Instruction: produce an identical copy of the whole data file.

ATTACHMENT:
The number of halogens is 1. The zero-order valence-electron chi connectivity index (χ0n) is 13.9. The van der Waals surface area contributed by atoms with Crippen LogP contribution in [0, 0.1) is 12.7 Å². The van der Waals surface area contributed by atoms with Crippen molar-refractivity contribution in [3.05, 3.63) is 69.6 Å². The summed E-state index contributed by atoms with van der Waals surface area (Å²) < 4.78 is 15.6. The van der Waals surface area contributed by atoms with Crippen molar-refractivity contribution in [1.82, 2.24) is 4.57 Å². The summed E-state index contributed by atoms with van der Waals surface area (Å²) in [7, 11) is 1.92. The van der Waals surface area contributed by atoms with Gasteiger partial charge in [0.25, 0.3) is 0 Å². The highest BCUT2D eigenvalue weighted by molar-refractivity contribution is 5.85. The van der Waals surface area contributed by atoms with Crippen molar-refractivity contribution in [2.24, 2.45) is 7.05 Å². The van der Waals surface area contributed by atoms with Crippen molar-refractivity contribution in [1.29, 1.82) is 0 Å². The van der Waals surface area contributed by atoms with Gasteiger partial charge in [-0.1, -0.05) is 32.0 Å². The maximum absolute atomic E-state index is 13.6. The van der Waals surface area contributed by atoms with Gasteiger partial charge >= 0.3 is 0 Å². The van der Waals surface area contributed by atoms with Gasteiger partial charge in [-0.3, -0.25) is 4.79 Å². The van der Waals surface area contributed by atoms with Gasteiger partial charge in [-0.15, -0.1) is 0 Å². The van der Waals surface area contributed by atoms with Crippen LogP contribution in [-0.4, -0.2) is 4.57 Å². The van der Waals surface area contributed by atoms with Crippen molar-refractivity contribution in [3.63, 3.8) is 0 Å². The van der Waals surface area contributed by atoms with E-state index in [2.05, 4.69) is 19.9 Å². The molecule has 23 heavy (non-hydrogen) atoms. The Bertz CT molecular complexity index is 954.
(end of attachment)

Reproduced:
The number of halogens is 1. The zero-order valence-electron chi connectivity index (χ0n) is 13.9. The van der Waals surface area contributed by atoms with Crippen LogP contribution in [0, 0.1) is 12.7 Å². The van der Waals surface area contributed by atoms with Crippen molar-refractivity contribution in [3.05, 3.63) is 69.6 Å². The summed E-state index contributed by atoms with van der Waals surface area (Å²) < 4.78 is 15.6. The van der Waals surface area contributed by atoms with Crippen molar-refractivity contribution in [1.82, 2.24) is 4.57 Å². The summed E-state index contributed by atoms with van der Waals surface area (Å²) in [7, 11) is 1.92. The van der Waals surface area contributed by atoms with Gasteiger partial charge in [0.25, 0.3) is 0 Å². The highest BCUT2D eigenvalue weighted by molar-refractivity contribution is 5.85. The van der Waals surface area contributed by atoms with Crippen molar-refractivity contribution in [2.24, 2.45) is 7.05 Å². The van der Waals surface area contributed by atoms with Crippen molar-refractivity contribution in [1.29, 1.82) is 0 Å². The van der Waals surface area contributed by atoms with Gasteiger partial charge in [-0.1, -0.05) is 32.0 Å². The maximum absolute atomic E-state index is 13.6. The van der Waals surface area contributed by atoms with Gasteiger partial charge >= 0.3 is 0 Å². The van der Waals surface area contributed by atoms with Gasteiger partial charge in [-0.3, -0.25) is 4.79 Å². The van der Waals surface area contributed by atoms with Gasteiger partial charge in [-0.15, -0.1) is 0 Å². The van der Waals surface area contributed by atoms with Crippen LogP contribution in [-0.4, -0.2) is 4.57 Å². The van der Waals surface area contributed by atoms with Crippen molar-refractivity contribution in [3.63, 3.8) is 0 Å². The van der Waals surface area contributed by atoms with E-state index in [2.05, 4.69) is 19.9 Å². The molecule has 23 heavy (non-hydrogen) atoms. The Bertz CT molecular complexity index is 954.